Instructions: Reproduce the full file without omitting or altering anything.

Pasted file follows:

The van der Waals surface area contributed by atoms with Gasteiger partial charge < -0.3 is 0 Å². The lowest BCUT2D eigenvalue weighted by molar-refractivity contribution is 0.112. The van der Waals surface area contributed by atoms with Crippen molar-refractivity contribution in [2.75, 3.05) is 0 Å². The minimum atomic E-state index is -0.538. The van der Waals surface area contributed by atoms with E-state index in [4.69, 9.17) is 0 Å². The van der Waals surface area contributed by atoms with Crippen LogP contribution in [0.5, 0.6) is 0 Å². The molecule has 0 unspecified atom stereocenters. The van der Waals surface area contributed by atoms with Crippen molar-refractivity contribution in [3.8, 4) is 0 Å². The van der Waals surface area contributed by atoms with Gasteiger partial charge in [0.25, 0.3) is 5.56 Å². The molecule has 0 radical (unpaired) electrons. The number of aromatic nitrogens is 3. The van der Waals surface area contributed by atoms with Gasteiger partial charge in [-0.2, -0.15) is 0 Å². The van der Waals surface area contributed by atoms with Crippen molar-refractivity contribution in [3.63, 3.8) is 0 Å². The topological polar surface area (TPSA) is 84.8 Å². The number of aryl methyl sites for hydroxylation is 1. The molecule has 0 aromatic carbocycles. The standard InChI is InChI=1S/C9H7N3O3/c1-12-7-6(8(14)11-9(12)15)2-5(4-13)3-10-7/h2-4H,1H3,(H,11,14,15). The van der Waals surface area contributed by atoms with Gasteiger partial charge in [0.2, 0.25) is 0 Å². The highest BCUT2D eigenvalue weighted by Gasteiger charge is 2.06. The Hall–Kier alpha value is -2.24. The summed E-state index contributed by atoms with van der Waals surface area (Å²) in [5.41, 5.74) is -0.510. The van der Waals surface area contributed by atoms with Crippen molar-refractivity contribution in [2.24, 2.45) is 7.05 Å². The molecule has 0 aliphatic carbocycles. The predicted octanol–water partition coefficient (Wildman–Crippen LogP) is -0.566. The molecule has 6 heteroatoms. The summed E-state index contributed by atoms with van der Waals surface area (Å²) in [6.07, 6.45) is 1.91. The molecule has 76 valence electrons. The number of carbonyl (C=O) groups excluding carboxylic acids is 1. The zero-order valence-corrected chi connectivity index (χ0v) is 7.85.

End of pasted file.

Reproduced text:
The van der Waals surface area contributed by atoms with Gasteiger partial charge < -0.3 is 0 Å². The lowest BCUT2D eigenvalue weighted by molar-refractivity contribution is 0.112. The van der Waals surface area contributed by atoms with Crippen molar-refractivity contribution in [2.75, 3.05) is 0 Å². The minimum atomic E-state index is -0.538. The van der Waals surface area contributed by atoms with E-state index in [4.69, 9.17) is 0 Å². The van der Waals surface area contributed by atoms with Crippen LogP contribution in [0.5, 0.6) is 0 Å². The molecule has 0 unspecified atom stereocenters. The van der Waals surface area contributed by atoms with Crippen molar-refractivity contribution in [3.8, 4) is 0 Å². The van der Waals surface area contributed by atoms with Gasteiger partial charge in [0.25, 0.3) is 5.56 Å². The molecule has 0 radical (unpaired) electrons. The number of aromatic nitrogens is 3. The van der Waals surface area contributed by atoms with Gasteiger partial charge in [-0.2, -0.15) is 0 Å². The van der Waals surface area contributed by atoms with Crippen molar-refractivity contribution in [3.63, 3.8) is 0 Å². The topological polar surface area (TPSA) is 84.8 Å². The number of aryl methyl sites for hydroxylation is 1. The molecule has 0 aromatic carbocycles. The standard InChI is InChI=1S/C9H7N3O3/c1-12-7-6(8(14)11-9(12)15)2-5(4-13)3-10-7/h2-4H,1H3,(H,11,14,15). The van der Waals surface area contributed by atoms with Gasteiger partial charge in [0.2, 0.25) is 0 Å². The highest BCUT2D eigenvalue weighted by Gasteiger charge is 2.06. The Hall–Kier alpha value is -2.24. The summed E-state index contributed by atoms with van der Waals surface area (Å²) in [5.41, 5.74) is -0.510. The van der Waals surface area contributed by atoms with Crippen molar-refractivity contribution in [2.24, 2.45) is 7.05 Å². The molecule has 0 aliphatic carbocycles. The predicted octanol–water partition coefficient (Wildman–Crippen LogP) is -0.566. The molecule has 6 heteroatoms. The summed E-state index contributed by atoms with van der Waals surface area (Å²) in [6.07, 6.45) is 1.91. The molecule has 76 valence electrons. The number of carbonyl (C=O) groups excluding carboxylic acids is 1. The zero-order valence-corrected chi connectivity index (χ0v) is 7.85.